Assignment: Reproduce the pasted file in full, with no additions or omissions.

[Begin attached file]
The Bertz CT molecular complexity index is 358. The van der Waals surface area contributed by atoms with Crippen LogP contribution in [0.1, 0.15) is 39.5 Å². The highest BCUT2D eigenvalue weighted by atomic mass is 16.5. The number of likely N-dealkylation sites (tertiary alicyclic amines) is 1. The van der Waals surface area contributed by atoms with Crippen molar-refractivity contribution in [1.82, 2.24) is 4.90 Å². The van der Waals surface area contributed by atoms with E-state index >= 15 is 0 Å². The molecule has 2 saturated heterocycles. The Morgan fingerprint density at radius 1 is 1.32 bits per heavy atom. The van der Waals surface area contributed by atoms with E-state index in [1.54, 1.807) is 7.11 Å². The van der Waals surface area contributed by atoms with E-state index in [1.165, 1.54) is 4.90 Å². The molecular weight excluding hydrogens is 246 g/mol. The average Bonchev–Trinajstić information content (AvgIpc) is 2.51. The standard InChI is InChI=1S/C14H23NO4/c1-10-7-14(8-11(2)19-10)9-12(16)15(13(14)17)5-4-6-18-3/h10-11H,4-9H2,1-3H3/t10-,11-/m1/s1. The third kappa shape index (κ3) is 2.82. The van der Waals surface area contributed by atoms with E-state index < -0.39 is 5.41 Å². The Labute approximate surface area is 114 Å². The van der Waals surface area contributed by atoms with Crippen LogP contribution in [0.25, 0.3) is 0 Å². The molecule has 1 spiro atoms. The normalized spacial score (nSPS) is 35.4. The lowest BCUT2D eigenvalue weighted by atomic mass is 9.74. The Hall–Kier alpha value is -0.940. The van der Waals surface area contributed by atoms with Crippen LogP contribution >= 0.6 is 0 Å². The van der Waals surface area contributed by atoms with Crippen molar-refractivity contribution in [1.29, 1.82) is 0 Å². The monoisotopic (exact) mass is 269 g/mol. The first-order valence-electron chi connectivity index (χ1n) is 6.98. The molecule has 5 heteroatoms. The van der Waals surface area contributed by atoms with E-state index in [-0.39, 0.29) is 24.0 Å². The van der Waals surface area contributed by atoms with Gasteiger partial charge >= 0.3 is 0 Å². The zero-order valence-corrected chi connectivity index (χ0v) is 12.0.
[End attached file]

The Bertz CT molecular complexity index is 358. The van der Waals surface area contributed by atoms with Crippen LogP contribution in [0.1, 0.15) is 39.5 Å². The highest BCUT2D eigenvalue weighted by atomic mass is 16.5. The number of likely N-dealkylation sites (tertiary alicyclic amines) is 1. The van der Waals surface area contributed by atoms with Crippen molar-refractivity contribution in [1.82, 2.24) is 4.90 Å². The van der Waals surface area contributed by atoms with E-state index >= 15 is 0 Å². The molecule has 2 saturated heterocycles. The Morgan fingerprint density at radius 1 is 1.32 bits per heavy atom. The van der Waals surface area contributed by atoms with E-state index in [1.54, 1.807) is 7.11 Å². The van der Waals surface area contributed by atoms with E-state index in [1.165, 1.54) is 4.90 Å². The molecular weight excluding hydrogens is 246 g/mol. The average Bonchev–Trinajstić information content (AvgIpc) is 2.51. The standard InChI is InChI=1S/C14H23NO4/c1-10-7-14(8-11(2)19-10)9-12(16)15(13(14)17)5-4-6-18-3/h10-11H,4-9H2,1-3H3/t10-,11-/m1/s1. The third kappa shape index (κ3) is 2.82. The van der Waals surface area contributed by atoms with E-state index < -0.39 is 5.41 Å². The Labute approximate surface area is 114 Å². The van der Waals surface area contributed by atoms with Crippen LogP contribution in [0.25, 0.3) is 0 Å². The molecule has 1 spiro atoms. The normalized spacial score (nSPS) is 35.4. The lowest BCUT2D eigenvalue weighted by atomic mass is 9.74. The Hall–Kier alpha value is -0.940. The van der Waals surface area contributed by atoms with Crippen LogP contribution >= 0.6 is 0 Å². The van der Waals surface area contributed by atoms with Crippen molar-refractivity contribution in [1.29, 1.82) is 0 Å². The monoisotopic (exact) mass is 269 g/mol. The first-order valence-electron chi connectivity index (χ1n) is 6.98. The molecule has 5 heteroatoms. The van der Waals surface area contributed by atoms with E-state index in [-0.39, 0.29) is 24.0 Å². The van der Waals surface area contributed by atoms with Gasteiger partial charge >= 0.3 is 0 Å². The zero-order valence-corrected chi connectivity index (χ0v) is 12.0.